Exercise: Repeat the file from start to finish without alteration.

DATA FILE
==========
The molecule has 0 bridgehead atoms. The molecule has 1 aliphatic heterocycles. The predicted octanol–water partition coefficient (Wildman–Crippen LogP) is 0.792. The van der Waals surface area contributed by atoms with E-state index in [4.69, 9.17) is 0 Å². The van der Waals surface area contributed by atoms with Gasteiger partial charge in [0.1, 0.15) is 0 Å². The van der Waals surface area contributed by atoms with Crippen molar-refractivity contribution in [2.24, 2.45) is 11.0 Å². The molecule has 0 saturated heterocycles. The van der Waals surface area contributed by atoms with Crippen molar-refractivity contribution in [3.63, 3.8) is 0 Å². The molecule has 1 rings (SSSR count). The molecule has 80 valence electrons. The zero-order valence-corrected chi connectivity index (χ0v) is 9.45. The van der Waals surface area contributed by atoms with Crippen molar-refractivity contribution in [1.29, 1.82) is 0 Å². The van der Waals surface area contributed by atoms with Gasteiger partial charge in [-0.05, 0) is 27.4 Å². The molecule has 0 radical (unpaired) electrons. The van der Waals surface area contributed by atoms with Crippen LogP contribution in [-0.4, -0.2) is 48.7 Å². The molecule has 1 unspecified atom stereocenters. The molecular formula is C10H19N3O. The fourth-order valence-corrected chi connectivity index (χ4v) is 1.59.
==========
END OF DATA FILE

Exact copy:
The molecule has 0 bridgehead atoms. The molecule has 1 aliphatic heterocycles. The predicted octanol–water partition coefficient (Wildman–Crippen LogP) is 0.792. The van der Waals surface area contributed by atoms with E-state index in [4.69, 9.17) is 0 Å². The van der Waals surface area contributed by atoms with Gasteiger partial charge in [0.1, 0.15) is 0 Å². The van der Waals surface area contributed by atoms with Crippen molar-refractivity contribution in [2.24, 2.45) is 11.0 Å². The molecule has 0 saturated heterocycles. The van der Waals surface area contributed by atoms with Crippen molar-refractivity contribution in [3.63, 3.8) is 0 Å². The molecule has 1 rings (SSSR count). The molecule has 80 valence electrons. The zero-order valence-corrected chi connectivity index (χ0v) is 9.45. The van der Waals surface area contributed by atoms with Crippen molar-refractivity contribution in [1.29, 1.82) is 0 Å². The van der Waals surface area contributed by atoms with Gasteiger partial charge in [-0.05, 0) is 27.4 Å². The molecule has 0 radical (unpaired) electrons. The van der Waals surface area contributed by atoms with Crippen LogP contribution in [-0.4, -0.2) is 48.7 Å². The molecule has 1 unspecified atom stereocenters. The molecular formula is C10H19N3O. The fourth-order valence-corrected chi connectivity index (χ4v) is 1.59.